Emergency Preparedness Planning for Parrots

Our birds depend on us for their safety and wellbeing. The following information will help you be prepared for an emergency.

ALWAYS REMEMBER TO STAY AS CALM AS POSSIBLE as your voice and mannerisms will be the most important thing to your parrot during an emergency situation.

In the event of an evacuation, DO YOUR BEST NOT TO LEAVE YOUR PARROTS BEHIND.

Most evacuation centers will not take parrots due to the noise factor. Therefore, you would need a preplanned evacuation facility such as your vet office or a preplanned safe place for your bird(s).


If you have not done this and are in a last minute “OMG, what do we do with the bird situation”, and you need to shelter in place or leave your residence, my suggestion is to prepare a large transport carrier with:

  • A large feed bowl that can hold a good 2-3 day supply of food—this should be bowls of dry feed placed high up in the cage.
  • A water bottle (available at any pet store or large chain or grocery store) attached by any wire to the front of the travel cage.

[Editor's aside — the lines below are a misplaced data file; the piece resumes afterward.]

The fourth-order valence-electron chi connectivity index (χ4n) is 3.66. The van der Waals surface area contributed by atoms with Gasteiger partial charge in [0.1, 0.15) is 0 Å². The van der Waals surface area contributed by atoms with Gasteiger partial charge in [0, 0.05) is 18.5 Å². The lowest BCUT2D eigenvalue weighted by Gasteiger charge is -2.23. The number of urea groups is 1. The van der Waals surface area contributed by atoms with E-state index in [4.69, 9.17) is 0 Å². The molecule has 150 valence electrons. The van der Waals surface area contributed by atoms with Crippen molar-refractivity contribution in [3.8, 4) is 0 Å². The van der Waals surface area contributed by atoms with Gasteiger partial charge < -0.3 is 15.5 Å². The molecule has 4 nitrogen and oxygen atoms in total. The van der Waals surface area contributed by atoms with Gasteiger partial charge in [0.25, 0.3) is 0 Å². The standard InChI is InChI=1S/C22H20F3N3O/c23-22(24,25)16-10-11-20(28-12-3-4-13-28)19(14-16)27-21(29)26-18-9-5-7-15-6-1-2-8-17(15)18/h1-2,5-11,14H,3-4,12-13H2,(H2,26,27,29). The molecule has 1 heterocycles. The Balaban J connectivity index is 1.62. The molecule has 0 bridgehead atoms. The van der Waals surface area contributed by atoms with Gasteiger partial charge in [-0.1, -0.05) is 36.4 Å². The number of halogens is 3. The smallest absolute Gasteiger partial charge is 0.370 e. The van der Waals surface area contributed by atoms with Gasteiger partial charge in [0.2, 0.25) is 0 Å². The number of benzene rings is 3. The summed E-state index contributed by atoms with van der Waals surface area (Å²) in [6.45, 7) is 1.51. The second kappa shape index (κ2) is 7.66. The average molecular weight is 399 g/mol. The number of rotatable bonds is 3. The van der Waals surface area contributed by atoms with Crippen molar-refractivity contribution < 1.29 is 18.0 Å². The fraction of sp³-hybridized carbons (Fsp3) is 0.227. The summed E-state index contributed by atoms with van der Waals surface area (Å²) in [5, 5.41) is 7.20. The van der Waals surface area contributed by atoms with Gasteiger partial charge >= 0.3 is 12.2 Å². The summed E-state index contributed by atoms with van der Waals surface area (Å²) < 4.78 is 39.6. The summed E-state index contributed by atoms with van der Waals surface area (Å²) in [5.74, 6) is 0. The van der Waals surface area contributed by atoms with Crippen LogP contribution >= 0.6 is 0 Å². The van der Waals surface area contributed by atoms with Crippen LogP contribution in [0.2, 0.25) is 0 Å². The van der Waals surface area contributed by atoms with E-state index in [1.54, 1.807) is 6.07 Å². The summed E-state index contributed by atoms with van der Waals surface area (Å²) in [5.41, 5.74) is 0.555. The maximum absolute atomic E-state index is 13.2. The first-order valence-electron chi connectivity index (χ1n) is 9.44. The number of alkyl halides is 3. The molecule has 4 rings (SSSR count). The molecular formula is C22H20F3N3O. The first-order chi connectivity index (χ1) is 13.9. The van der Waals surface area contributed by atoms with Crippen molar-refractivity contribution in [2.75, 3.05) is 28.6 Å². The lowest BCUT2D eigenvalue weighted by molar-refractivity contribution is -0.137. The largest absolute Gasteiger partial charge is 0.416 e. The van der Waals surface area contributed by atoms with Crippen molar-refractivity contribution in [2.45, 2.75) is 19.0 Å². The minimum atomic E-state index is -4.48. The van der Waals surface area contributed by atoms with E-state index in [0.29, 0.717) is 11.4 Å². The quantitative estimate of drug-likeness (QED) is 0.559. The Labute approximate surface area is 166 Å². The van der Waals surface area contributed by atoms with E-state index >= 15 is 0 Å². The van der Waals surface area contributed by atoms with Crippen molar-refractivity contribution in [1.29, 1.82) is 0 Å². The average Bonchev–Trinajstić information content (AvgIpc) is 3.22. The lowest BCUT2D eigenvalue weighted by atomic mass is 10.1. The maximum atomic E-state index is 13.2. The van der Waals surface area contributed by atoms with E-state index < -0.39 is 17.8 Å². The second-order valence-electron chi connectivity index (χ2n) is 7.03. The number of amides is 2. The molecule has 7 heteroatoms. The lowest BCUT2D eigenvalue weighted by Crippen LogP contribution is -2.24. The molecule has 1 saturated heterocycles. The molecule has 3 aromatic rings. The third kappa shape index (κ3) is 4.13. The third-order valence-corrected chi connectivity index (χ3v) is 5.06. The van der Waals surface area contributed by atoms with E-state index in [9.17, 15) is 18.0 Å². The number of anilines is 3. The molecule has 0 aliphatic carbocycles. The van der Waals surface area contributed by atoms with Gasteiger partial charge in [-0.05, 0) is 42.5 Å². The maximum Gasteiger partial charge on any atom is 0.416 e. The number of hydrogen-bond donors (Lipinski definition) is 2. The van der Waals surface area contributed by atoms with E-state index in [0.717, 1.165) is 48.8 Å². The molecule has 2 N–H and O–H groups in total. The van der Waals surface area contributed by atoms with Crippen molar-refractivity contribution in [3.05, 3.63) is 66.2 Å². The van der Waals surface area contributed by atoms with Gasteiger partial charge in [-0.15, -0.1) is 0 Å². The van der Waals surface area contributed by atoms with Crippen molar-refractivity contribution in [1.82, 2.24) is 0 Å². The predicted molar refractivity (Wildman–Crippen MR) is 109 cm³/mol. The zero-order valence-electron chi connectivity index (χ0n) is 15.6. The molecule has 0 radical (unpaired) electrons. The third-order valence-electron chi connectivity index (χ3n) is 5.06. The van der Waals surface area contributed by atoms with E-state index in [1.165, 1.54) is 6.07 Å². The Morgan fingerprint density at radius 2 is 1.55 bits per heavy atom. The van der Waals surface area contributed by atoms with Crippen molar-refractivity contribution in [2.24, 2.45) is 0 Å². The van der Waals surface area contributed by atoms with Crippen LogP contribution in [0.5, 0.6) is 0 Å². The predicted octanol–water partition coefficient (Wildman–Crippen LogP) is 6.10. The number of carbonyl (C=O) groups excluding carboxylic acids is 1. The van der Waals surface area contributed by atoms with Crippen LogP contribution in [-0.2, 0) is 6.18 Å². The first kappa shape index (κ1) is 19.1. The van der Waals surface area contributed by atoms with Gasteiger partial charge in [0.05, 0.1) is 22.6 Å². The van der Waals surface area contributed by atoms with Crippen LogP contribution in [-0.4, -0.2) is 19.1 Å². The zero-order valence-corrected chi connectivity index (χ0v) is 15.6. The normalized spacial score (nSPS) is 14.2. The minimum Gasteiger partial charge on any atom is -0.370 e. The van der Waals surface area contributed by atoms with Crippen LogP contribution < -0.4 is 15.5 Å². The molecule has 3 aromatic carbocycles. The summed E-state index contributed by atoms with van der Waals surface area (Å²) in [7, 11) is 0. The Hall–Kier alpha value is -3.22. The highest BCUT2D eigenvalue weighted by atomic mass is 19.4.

• Fill to the top as these work on a suction system. This will give your bird 3 to 5 days of clean water.
    • DO NOT worry if your bird(s) have not learned to drink from a water bottle as they can smell water and will do so.
    • You can also put a water bowl directly under the water feeder a few days in advance and slowly start taking the bowl away to train them.
    • Water is crucial!
  • Place your parrot name, your (or a close friend or relative) contact number and address in evacuation kit and/or cage.

IMPORTANT: As a general practice, you should place each bird in their own carrier. Note that if you have a bonded pair that has been caged together for a long time and you know they will not fight, you should place them together in a large carrier.


These suggestions are in extreme circumstances if you can’t take your birds with you in an emergency.

  • Place the bird in the carrier at the highest point in your home such as an attic, as the temperature will be lower.
  • Place large bowls of dry feed high up in the cage. Do not fill the bowls with fruits and vegetables!
  • Place a waterproof card with your parrot’s name, your (or a close friend or relative) contact number and address in evacuation kit and/or cage—or write this in permanent ink somewhere on the carrier.